Continued in article

Jensen Comment
There are some caveats. Undergraduate accounting majors must now take a fifth year or more (most enter masters degree programs) in order to sit for the Uniform National CPA Examination. And starting salaries are lower than salaries of engineers.

And most graduates going to work for CPA firms have a low probability of surviving in those firms after 5-10 years. But this is not usually too bothersome since the main reason many accounting graduates first enter public accounting is for the great training and client exposures. Most of them did not want to stay in public accounting because of the requisite travel, long hours, and performance pressures. Those that leave public accounting after a few years go with clients who offer 9-5 hours, less travel, and much less pressure. And many leave to become full-time parents between the early parts and late parts of their accounting careers.

The bummer is that corporations fail offer nearly as many entry-level jobs as public accounting firms. Corporations and agencies like the FBI prefer to hire job applicants with some years of accounting experience. Aside from public accounting, the IRS is one of the best sources of entry-level job applications. And both the training and experience in the IRS are excellent for changing jobs later on.

"NASBA Releases CPA Examination Statistics:  New publications feature detailed reports and statistical data from the 2012 Uniform CPA Examination," PRWeb, February 12, 2013 ---
http://www.prweb.com/releases/2013/2/prweb10421484.htm?PID=6147589

Bob Jensen's threads on accounting careers ---
http://www.trinity.edu/rjensen/Bookbob1.htm#careers


This year, NASBA will fund and award a maximum of three grants totaling up to $25,000 for one-year research projects. Faculty and postdoctoral researchers at U.S. academic institutions are encouraged to submit proposals for consideration.
"NASBA Offers Accounting Research Grants," Accounting Today, February 12, 2013 ---
http://www.accountingtoday.com/news/NASBA-Offers-Accounting-Research-Grants-65672-1.html

Jensen Comment
In light of the lengthy thread we had on the role of ethics education on ethics behavior, perhaps the time is ripe to propose a study of the impact on ethics behavior and education of the increased frequency of ethics modules on CPA examinations. One question might be how to best examine ethics issues on these examinations.


"Gangster Bankers: Too Big to Jail:  How HSBC hooked up with drug traffickers and terrorists. And got away with it," by Matt Taibbi, Rolling Stone, February 14, 2013 ---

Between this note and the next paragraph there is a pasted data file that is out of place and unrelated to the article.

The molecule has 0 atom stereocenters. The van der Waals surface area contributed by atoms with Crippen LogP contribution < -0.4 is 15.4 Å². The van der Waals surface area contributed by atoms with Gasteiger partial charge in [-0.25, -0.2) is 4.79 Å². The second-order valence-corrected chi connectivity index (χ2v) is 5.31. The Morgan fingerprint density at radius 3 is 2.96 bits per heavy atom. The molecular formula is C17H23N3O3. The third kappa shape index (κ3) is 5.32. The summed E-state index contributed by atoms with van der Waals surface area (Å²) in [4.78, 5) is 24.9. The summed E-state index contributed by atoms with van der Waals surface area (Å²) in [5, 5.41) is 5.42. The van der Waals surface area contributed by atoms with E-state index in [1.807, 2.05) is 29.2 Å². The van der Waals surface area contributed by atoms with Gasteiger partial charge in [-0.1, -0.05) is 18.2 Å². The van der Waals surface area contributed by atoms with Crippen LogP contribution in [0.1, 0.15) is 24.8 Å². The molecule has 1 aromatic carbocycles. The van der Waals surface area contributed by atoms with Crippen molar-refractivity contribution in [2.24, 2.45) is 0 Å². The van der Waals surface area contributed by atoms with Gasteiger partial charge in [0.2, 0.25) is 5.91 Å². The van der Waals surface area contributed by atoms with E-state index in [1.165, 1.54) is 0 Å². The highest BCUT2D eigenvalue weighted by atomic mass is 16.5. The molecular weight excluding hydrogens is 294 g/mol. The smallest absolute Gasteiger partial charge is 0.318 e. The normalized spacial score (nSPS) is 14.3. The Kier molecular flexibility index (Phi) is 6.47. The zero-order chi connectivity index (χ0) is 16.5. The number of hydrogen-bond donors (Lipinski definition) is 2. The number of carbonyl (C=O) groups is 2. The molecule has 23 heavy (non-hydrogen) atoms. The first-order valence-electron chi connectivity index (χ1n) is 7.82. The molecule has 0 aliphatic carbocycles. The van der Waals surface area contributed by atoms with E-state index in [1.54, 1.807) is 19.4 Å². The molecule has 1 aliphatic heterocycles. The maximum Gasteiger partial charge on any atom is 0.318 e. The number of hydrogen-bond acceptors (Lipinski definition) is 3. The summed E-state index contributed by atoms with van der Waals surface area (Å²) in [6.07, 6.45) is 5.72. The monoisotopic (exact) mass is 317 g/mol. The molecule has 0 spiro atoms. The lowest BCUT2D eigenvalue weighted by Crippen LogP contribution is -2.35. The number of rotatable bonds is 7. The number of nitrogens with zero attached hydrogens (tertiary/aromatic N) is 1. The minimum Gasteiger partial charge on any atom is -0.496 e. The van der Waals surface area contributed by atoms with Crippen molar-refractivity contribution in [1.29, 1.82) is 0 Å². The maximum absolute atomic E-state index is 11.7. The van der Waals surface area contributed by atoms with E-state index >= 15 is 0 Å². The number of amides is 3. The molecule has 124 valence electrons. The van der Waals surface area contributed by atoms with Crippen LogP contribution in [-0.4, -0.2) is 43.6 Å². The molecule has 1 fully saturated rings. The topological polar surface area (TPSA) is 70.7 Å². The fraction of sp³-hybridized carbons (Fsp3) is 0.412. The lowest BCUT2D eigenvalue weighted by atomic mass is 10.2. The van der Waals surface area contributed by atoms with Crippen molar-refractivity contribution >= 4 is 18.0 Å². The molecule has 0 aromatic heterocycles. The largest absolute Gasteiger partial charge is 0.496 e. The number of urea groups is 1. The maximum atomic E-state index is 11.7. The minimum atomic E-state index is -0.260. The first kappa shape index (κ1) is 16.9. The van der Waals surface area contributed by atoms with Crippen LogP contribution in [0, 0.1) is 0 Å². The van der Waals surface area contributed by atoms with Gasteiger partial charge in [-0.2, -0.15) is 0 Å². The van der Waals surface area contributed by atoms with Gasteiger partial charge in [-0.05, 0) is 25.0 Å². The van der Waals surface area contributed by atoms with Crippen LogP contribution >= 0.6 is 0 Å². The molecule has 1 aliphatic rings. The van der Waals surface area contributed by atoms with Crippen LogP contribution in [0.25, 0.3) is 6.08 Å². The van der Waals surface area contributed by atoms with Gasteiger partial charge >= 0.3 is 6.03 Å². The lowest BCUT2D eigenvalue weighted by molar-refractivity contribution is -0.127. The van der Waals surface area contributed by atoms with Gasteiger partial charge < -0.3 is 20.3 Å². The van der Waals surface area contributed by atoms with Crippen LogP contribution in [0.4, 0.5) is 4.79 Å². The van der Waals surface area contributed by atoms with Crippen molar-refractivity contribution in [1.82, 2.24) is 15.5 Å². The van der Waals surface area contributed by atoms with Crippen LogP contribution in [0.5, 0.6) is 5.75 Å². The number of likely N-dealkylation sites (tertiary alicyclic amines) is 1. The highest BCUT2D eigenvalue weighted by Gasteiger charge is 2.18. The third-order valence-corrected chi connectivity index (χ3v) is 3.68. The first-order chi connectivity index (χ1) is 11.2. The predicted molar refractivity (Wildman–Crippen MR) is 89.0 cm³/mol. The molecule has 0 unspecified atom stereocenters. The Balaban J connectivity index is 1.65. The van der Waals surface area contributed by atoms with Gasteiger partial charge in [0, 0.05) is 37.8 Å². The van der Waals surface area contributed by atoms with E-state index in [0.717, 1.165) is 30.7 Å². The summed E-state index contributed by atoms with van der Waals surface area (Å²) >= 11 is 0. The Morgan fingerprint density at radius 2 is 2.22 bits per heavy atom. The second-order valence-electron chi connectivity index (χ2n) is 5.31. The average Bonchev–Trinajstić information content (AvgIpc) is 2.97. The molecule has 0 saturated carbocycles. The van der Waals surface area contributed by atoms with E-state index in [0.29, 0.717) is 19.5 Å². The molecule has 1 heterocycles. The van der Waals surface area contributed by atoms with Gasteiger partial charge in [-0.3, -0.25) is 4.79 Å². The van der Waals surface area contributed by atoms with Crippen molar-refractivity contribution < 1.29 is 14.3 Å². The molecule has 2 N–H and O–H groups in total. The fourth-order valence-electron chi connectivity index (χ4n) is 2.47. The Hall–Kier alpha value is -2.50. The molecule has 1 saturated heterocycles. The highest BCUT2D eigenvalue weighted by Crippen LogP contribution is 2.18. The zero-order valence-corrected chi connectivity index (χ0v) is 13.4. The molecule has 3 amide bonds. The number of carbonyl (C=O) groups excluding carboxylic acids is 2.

http://www.rollingstone.com/politics/news/gangster-bankers-too-big-to-jail-20130214

The deal was announced quietly, just before the holidays, almost like the government was hoping people were too busy hanging stockings by the fireplace to notice. Flooring politicians, lawyers and investigators all over the world, the U.S. Justice Department granted a total walk to executives of the British-based bank HSBC for the largest drug-and-terrorism money-laundering case ever. Yes, they issued a fine – $1.9 billion, or about five weeks' profit – but they didn't extract so much as one dollar or one day in jail from any individual, despite a decade of stupefying abuses.

People may have outrage fatigue about Wall Street, and more stories about billionaire greedheads getting away with more stealing often cease to amaze. But the HSBC case went miles beyond the usual paper-pushing, keypad-punching­ sort-of crime, committed by geeks in ties, normally associated­ with Wall Street. In this case, the bank literally got away with murder – well, aiding and abetting it, anyway.

Daily Beast: HSBC Report Should Result in Prosecutions, Not Just Fines, Say Critics

For at least half a decade, the storied British colonial banking power helped to wash hundreds of millions of dollars for drug mobs, including Mexico's Sinaloa drug cartel, suspected in tens of thousands of murders just in the past 10 years – people so totally evil, jokes former New York Attorney General Eliot Spitzer, that "they make the guys on Wall Street look good." The bank also moved money for organizations linked to Al Qaeda and Hezbollah, and for Russian gangsters; helped countries like Iran, the Sudan and North Korea evade sanctions; and, in between helping murderers and terrorists and rogue states, aided countless common tax cheats in hiding their cash.

"They violated every goddamn law in the book," says Jack Blum, an attorney and former Senate investigator who headed a major bribery investigation against Lockheed in the 1970s that led to the passage of the Foreign Corrupt Practices Act. "They took every imaginable form of illegal and illicit business."

That nobody from the bank went to jail or paid a dollar in individual fines is nothing new in this era of financial crisis. What is different about this settlement is that the Justice Department, for the first time, admitted why it decided to go soft on this particular kind of criminal. It was worried that anything more than a wrist slap for HSBC might undermine the world economy. "Had the U.S. authorities decided to press criminal charges," said Assistant Attorney General Lanny Breuer at a press conference to announce the settlement, "HSBC would almost certainly have lost its banking license in the U.S., the future of the institution would have been under threat and the entire banking system would have been destabilized."